MSNBC's Wagner Tries, Fails to Make 'Pretzel' Out of Liz Cheney's Stand on Gay Marriage
In a brief segment on the September 3 edition of Now with Alex Wagner, the MSNBC program's host revel in how Republican Wyoming Senate candidate Liz Cheney has supposedly "contort[ed]" herself into an "ideological pretzel." But if you listen closely to the 2009 soundbite that Wagner thinks illustrates that Cheney has flip-flopped on the issue of same-sex marriage, it actually underscores no change in position on her views.
What's more, as I explain towards the end of this post, it seems MSNBC is once again guilty of selectively editing, with the target this time being former Vice President Dick Cheney. [listen to MP3 of segment here; video embed follows page break]
"Sibling rivalry is playing out on the national stage," Wagner noted with glee, pointing out that a year after her lesbian sister Mary Cheney married her longtime partner Heather Poe, Liz Cheney, who is challenging Sen. Mike Enzi in the 2014 senatorial race in Wyoming, posted "a statement [to her campaign website] on Friday reading, 'I am not pro-gay marriage. I believe the issue of marriage must be decided by the states and by the people in the states.'" Wagner then noted that Mary Cheney took to Facebook to criticize her sister:
For the record, I love my sister, but she is dead wrong on the issue of marriage. Freedom means freedom for everyone.
Of course, Liz Cheney posted her original statement in response to an anonymous "push poll" which was asking Wyoming residents, "Are you aware that Liz Cheney supports abortion and aggressively promotes gay marriage?"
Here's the statement in full:
The Cheney for Senate campaign has received reports that there is a “push poll” underway in the state in which those conducting the poll are lying about Liz Cheney’s views on two important issues. Wyoming citizens who have received the calls have reported that the callers ask, “Are you aware that Liz Cheney supports abortion and aggressively promotes gay marriage?”
“This is dirty tricks politics at its worst,” said Celeste Colgan, Cheney campaign spokesperson, “It is sad and completely out of character with the way we run campaigns here in Wyoming to see the Enzi camp stoop to this level.”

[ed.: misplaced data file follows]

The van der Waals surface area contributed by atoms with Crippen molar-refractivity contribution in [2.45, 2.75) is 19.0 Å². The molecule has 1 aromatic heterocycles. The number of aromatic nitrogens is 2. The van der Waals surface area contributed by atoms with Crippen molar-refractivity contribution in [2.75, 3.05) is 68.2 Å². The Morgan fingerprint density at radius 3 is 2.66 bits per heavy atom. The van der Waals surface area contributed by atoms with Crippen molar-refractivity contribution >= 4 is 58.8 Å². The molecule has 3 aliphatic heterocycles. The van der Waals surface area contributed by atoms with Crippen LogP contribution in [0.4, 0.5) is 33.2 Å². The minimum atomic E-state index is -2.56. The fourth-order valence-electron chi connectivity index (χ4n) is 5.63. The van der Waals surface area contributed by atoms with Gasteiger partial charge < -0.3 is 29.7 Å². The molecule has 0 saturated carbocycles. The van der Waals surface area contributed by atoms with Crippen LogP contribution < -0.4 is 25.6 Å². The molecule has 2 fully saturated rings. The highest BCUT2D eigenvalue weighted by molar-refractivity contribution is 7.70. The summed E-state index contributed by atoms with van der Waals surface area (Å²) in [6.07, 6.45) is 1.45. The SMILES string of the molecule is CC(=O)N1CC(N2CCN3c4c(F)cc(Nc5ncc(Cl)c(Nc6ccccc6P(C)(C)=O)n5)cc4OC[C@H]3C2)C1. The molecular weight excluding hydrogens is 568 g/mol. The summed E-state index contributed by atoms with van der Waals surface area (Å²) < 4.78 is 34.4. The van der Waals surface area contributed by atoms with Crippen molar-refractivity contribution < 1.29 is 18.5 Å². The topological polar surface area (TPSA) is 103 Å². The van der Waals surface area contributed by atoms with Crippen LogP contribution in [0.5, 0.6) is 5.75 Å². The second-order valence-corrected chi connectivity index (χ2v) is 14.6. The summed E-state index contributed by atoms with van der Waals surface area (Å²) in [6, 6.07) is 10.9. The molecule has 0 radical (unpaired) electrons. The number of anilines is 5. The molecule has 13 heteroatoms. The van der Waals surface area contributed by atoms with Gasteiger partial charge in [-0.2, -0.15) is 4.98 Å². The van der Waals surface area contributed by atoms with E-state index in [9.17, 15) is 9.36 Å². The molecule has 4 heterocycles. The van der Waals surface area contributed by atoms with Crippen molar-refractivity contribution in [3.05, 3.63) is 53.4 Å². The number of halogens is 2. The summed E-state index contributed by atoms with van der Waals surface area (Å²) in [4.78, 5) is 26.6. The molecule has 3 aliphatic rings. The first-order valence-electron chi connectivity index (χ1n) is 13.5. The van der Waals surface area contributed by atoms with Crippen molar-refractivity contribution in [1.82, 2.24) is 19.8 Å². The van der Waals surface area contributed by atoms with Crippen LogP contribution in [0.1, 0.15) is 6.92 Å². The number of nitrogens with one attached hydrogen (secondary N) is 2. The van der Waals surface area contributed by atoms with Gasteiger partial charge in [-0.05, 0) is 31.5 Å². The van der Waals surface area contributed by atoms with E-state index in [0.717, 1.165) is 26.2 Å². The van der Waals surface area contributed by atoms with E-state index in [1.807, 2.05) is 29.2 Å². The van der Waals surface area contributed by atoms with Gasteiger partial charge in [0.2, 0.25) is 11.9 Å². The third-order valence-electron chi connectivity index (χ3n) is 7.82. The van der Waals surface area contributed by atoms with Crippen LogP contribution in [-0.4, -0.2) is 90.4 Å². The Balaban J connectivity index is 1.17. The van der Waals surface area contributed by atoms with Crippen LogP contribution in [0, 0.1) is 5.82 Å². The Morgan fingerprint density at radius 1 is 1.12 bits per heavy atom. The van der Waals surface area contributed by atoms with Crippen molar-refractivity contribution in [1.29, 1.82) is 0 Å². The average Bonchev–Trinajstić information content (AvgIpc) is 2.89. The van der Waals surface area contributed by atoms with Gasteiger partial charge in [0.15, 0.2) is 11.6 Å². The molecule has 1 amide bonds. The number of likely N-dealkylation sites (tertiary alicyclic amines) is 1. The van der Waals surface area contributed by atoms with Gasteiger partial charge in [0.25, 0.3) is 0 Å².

Liz Cheney said, “I am strongly pro-life and I am not pro-gay marriage. I believe the issue of marriage must be decided by the states, and by the people in the states, not by judges and not even by legislators, but by the people themselves. The people of Wyoming deserve an honest campaign. They should not be subject to the kind of dirty tricks this push poll represents. I call on Senator Enzi to denounce this poll and to tell the National Republican Senatorial Committee, or anyone else promoting untruths on his behalf, to stop.”
So Liz Cheney didn't just wade into the same-sex marriage debate to set about, in Wagner's terms "squaring off against her own sister" but to address mischaracterizations of her stand on same-sex marriage as a policy issue. Never mind a little thing like the facts, which is why Wagner also insisted that four years ago, Liz Cheney was wholeheartedly pro-same-sex marriage.
To prove it, Wagner played a sound bite from May 28, 2009:
My family has been very clear about this, that we think freedom means freedom for everybody and that this is an issue that states have to decide for themselves. I certainly would not like to see a constitutional amendment, you know, as was suggested in the last administration banning it.
Immediately after playing that clip, Wagner giddily squealed:
Oh, the power of a Republican primary and its uncanny ability to contort candidates into ideological pretzels!
Of course, in that May 2009 soundbite, Cheney's position was the same as it is in 2013, that "states have to decide for themselves," which is where she stands today. In May 2009, she noted she disagreed with the notion of a federal constitutional amendment to bar same-sex marriage. Nothing in her August 30 website statement suggests she's changed her mind to support such a marriage amendment to the U.S. Constitution.
Additionally, it bears noting that Wagner opened her segment with a July 1, 2009, soundbite of Dick Cheney saying that he felt that "people ought to be free to enter into any kind of union they wish. Any kind of arrangement they wish."
This was proof, Wagner insisted, that Cheney was pro-same-sex marriage, although she left out what followed in that very same statement, which is the former vice president's belief that the issue was fundamentally one for state-by-state resolution, not a federal one-size-fits-all one, as Ben Smith, then of Politico quoted Dick Cheney adding:
The question of whether or not there ought to be a federal statute to protect this, I don't support. I do believe that ... historically the way marriage has been regulated is at the state level. It has always been a state issue and I think that is the way it ought to be handled, on a state-by-state basis
So when it comes to a Cheney family feud, as the media would have it, it seems that Liz and Dick Cheney are in agreement, with Mary Cheney disagreeing, holding the view that courts should step in to decide the issue.
Far from Liz Cheney twisting herself into a pretzel, it is Wagner and her selective-edit happy buddies in the control room twisting themselves in knots to further an easily discreditable meme.
P.S.: Onscreen graphics tagged Liz Cheney as "Liz Cheney Perry," throughout the segment, Perry being her husband's surname. Ms. Cheney is campaigning as "Liz Cheney," however, so it seems that she wishes to go by her maiden, not married last name. One would think the "war on women" network would give Cheney the courtesy of respecting the Republican candidate's wish to be known by her maiden name.